Stephen Wolfram (born
29 August 1959 in
London) is a British physicist,
software developer, mathematician, computer programmer, author and businessman,
known for his work in theoretical particle physics, cosmology, cellular
automata, complexity theory,
computer algebra and the Wolfram Alpha computational knowledge
engine.
Biography
Stephen
Wolfram's parents were Jewish refugees who emigrated from Westphalia to England in
1933. Wolfram's father, Hugo Wolfram, was a
novelist (Into a Neutral Country), and his mother, Sybil
Wolfram, was a professor of philosophy at
the University of
Oxford. He has a younger brother,
Conrad Wolfram.
Wolfram
was educated at Eton.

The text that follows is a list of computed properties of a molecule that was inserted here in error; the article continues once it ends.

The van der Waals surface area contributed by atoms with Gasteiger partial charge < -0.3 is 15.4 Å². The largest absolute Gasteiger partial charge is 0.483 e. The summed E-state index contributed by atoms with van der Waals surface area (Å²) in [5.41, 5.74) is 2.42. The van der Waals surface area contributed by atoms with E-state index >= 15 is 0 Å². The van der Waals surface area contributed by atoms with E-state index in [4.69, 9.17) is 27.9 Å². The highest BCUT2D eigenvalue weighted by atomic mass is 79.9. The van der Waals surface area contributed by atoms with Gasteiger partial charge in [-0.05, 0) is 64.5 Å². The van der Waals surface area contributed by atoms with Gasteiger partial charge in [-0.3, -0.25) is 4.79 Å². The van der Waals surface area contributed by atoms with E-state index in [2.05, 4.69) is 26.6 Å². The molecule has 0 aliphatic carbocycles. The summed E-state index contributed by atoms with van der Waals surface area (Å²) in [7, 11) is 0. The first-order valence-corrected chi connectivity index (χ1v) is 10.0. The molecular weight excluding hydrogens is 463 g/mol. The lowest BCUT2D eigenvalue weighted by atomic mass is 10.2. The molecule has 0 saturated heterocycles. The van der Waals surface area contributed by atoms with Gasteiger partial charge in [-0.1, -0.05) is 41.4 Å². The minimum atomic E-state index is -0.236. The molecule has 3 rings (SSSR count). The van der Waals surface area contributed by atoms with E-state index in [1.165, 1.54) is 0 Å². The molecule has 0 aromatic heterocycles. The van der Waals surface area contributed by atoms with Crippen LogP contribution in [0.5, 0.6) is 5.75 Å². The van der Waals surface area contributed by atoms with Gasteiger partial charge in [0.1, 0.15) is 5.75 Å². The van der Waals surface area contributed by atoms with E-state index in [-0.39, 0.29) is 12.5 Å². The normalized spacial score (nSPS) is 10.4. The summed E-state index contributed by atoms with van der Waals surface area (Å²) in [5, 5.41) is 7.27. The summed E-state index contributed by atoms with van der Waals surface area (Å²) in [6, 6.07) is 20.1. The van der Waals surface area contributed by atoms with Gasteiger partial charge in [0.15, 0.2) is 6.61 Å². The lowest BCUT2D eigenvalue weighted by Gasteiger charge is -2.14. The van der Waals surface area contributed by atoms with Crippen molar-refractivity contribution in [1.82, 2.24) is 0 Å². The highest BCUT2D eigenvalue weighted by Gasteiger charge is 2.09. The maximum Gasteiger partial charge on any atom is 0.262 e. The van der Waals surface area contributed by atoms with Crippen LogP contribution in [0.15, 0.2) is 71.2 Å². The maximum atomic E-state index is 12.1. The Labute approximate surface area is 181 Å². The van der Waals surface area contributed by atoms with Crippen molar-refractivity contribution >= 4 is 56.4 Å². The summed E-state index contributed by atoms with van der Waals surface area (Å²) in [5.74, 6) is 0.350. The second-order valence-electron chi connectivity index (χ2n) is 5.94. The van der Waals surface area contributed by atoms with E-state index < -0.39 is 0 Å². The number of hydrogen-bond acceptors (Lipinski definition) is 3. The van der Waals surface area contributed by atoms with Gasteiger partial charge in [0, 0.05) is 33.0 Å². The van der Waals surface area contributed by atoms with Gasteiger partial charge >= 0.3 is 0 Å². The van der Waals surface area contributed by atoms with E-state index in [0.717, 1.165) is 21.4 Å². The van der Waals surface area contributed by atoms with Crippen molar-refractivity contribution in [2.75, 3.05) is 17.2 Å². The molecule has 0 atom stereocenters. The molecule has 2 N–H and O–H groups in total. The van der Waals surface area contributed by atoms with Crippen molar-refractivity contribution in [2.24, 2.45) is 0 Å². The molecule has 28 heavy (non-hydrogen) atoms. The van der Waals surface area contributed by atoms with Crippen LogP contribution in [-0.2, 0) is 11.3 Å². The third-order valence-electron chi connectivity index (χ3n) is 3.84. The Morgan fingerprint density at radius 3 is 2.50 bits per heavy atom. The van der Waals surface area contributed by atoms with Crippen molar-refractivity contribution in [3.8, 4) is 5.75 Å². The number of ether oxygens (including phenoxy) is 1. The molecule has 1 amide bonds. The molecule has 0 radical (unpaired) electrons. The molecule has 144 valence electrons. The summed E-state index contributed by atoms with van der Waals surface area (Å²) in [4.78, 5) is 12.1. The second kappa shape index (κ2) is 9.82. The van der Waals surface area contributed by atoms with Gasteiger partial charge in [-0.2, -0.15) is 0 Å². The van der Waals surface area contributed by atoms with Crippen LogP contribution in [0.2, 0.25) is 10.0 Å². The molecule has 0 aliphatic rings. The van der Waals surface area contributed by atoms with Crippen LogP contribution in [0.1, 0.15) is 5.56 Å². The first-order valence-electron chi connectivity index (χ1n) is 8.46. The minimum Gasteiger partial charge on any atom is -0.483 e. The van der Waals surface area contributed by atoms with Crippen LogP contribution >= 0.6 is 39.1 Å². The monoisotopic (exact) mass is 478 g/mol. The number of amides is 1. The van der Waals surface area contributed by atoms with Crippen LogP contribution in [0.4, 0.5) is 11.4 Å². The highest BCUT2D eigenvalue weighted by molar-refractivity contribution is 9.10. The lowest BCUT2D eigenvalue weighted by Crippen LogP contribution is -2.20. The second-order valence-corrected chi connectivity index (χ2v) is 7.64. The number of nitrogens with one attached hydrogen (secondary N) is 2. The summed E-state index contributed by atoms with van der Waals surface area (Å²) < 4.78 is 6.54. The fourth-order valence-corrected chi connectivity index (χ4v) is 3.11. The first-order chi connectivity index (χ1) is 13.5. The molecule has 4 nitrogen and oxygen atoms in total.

At the age
of 15, he published an article on particle physics and entered Oxford
University (St John's College) at age 17. He wrote a widely cited paper on
heavy
quark production at age 18.
Wolfram
received his Ph.D. in particle
physics from the California Institute of
Technology at age 20 and joined the faculty there. He
became highly interested in
cellular
automata at age 21. Wolfram's work in particle physics,
cosmology and computer science earned him one of the first
MacArthur awards. His work with Geoffrey Fox on the theory of the
strong interaction is still
used today in experimental particle physics.
Wolfram founded the journal
Complex Systems in 1987.
He is married to a mathematician and has four children.
Work
Symbolic Manipulation Program
Wolfram led the development of the
computer algebra system SMP
(
Symbolic Manipulation
Program: SMP was essentially Version Zero of
Mathematica) in the Caltech physics department
during 1979–1981, but a dispute with the administration over the
intellectual property rights